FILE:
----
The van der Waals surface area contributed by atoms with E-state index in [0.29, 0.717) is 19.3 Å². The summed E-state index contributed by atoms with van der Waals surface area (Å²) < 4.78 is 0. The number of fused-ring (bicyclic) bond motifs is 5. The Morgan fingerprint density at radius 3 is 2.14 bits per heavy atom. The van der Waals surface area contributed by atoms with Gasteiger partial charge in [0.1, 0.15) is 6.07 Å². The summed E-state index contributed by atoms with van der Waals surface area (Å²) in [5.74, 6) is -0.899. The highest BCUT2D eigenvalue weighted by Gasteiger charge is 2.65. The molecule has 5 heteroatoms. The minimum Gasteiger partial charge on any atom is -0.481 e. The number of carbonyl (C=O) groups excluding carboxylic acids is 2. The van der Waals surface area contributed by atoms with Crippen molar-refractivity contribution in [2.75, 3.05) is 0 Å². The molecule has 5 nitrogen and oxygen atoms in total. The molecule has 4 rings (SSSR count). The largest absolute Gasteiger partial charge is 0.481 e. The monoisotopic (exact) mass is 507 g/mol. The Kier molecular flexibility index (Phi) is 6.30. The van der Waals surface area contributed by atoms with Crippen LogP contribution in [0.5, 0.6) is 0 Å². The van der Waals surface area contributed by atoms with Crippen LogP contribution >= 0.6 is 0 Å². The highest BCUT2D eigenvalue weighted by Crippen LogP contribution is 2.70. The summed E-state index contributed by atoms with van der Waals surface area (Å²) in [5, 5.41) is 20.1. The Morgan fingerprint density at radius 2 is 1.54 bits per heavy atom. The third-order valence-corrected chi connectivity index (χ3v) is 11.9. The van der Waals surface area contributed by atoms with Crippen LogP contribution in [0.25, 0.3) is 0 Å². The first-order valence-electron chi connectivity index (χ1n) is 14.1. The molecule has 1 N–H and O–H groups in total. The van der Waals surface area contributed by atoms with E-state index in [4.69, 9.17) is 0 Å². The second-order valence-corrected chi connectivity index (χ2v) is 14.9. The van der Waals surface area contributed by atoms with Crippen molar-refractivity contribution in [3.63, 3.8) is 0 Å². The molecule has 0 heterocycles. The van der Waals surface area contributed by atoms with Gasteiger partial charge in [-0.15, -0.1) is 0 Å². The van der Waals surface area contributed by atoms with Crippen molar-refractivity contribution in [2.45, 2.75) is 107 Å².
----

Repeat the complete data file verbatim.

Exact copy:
The van der Waals surface area contributed by atoms with E-state index in [0.29, 0.717) is 19.3 Å². The summed E-state index contributed by atoms with van der Waals surface area (Å²) < 4.78 is 0. The number of fused-ring (bicyclic) bond motifs is 5. The Morgan fingerprint density at radius 3 is 2.14 bits per heavy atom. The van der Waals surface area contributed by atoms with Gasteiger partial charge in [0.1, 0.15) is 6.07 Å². The summed E-state index contributed by atoms with van der Waals surface area (Å²) in [5.74, 6) is -0.899. The highest BCUT2D eigenvalue weighted by Gasteiger charge is 2.65. The molecule has 5 heteroatoms. The minimum Gasteiger partial charge on any atom is -0.481 e. The number of carbonyl (C=O) groups excluding carboxylic acids is 2. The van der Waals surface area contributed by atoms with Crippen molar-refractivity contribution in [2.75, 3.05) is 0 Å². The molecule has 5 nitrogen and oxygen atoms in total. The molecule has 4 rings (SSSR count). The largest absolute Gasteiger partial charge is 0.481 e. The monoisotopic (exact) mass is 507 g/mol. The Kier molecular flexibility index (Phi) is 6.30. The van der Waals surface area contributed by atoms with Crippen LogP contribution in [0.5, 0.6) is 0 Å². The van der Waals surface area contributed by atoms with Crippen LogP contribution >= 0.6 is 0 Å². The highest BCUT2D eigenvalue weighted by Crippen LogP contribution is 2.70. The summed E-state index contributed by atoms with van der Waals surface area (Å²) in [5, 5.41) is 20.1. The Morgan fingerprint density at radius 2 is 1.54 bits per heavy atom. The third-order valence-corrected chi connectivity index (χ3v) is 11.9. The van der Waals surface area contributed by atoms with Crippen LogP contribution in [0.25, 0.3) is 0 Å². The first-order valence-electron chi connectivity index (χ1n) is 14.1. The molecule has 1 N–H and O–H groups in total. The van der Waals surface area contributed by atoms with E-state index in [4.69, 9.17) is 0 Å². The second-order valence-corrected chi connectivity index (χ2v) is 14.9. The van der Waals surface area contributed by atoms with Crippen molar-refractivity contribution in [3.63, 3.8) is 0 Å². The molecule has 0 heterocycles. The van der Waals surface area contributed by atoms with Gasteiger partial charge in [-0.15, -0.1) is 0 Å². The van der Waals surface area contributed by atoms with Crippen molar-refractivity contribution in [2.45, 2.75) is 107 Å².